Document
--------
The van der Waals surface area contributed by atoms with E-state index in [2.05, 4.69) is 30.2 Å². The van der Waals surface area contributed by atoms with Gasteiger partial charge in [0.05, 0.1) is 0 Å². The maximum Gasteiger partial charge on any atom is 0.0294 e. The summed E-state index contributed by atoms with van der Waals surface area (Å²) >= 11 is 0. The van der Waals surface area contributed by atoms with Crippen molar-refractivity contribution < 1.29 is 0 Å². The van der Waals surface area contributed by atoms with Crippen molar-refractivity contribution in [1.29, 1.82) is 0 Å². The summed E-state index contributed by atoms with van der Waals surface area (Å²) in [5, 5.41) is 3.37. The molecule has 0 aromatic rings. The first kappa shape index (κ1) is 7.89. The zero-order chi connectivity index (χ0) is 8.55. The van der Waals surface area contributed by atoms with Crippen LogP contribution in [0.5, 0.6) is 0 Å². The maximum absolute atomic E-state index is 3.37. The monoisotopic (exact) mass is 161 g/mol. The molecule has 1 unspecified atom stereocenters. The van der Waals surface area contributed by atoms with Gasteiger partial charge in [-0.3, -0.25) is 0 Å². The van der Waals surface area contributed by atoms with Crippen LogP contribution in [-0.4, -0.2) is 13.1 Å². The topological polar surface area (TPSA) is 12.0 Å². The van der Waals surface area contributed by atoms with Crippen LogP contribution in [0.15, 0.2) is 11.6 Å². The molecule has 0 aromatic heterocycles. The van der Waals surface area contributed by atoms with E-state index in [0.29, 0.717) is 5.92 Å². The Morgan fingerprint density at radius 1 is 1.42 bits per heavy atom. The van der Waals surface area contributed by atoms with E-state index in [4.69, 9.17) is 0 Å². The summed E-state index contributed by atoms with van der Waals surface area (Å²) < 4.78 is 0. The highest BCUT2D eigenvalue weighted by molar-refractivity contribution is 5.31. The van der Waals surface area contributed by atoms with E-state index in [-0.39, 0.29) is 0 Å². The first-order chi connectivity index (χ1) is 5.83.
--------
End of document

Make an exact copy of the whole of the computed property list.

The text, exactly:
The van der Waals surface area contributed by atoms with E-state index in [2.05, 4.69) is 30.2 Å². The van der Waals surface area contributed by atoms with Gasteiger partial charge in [0.05, 0.1) is 0 Å². The maximum Gasteiger partial charge on any atom is 0.0294 e. The summed E-state index contributed by atoms with van der Waals surface area (Å²) >= 11 is 0. The van der Waals surface area contributed by atoms with Crippen molar-refractivity contribution < 1.29 is 0 Å². The van der Waals surface area contributed by atoms with Crippen molar-refractivity contribution in [1.29, 1.82) is 0 Å². The summed E-state index contributed by atoms with van der Waals surface area (Å²) in [5, 5.41) is 3.37. The molecule has 0 aromatic rings. The first kappa shape index (κ1) is 7.89. The zero-order chi connectivity index (χ0) is 8.55. The van der Waals surface area contributed by atoms with Crippen LogP contribution in [0.5, 0.6) is 0 Å². The maximum absolute atomic E-state index is 3.37. The monoisotopic (exact) mass is 161 g/mol. The molecule has 1 unspecified atom stereocenters. The van der Waals surface area contributed by atoms with Gasteiger partial charge in [-0.3, -0.25) is 0 Å². The van der Waals surface area contributed by atoms with Crippen LogP contribution in [-0.4, -0.2) is 13.1 Å². The topological polar surface area (TPSA) is 12.0 Å². The van der Waals surface area contributed by atoms with Crippen LogP contribution in [0.15, 0.2) is 11.6 Å². The molecule has 0 aromatic heterocycles. The van der Waals surface area contributed by atoms with E-state index in [0.29, 0.717) is 5.92 Å². The Morgan fingerprint density at radius 1 is 1.42 bits per heavy atom. The van der Waals surface area contributed by atoms with E-state index in [4.69, 9.17) is 0 Å². The summed E-state index contributed by atoms with van der Waals surface area (Å²) < 4.78 is 0. The highest BCUT2D eigenvalue weighted by molar-refractivity contribution is 5.31. The van der Waals surface area contributed by atoms with E-state index in [-0.39, 0.29) is 0 Å². The first-order chi connectivity index (χ1) is 5.83.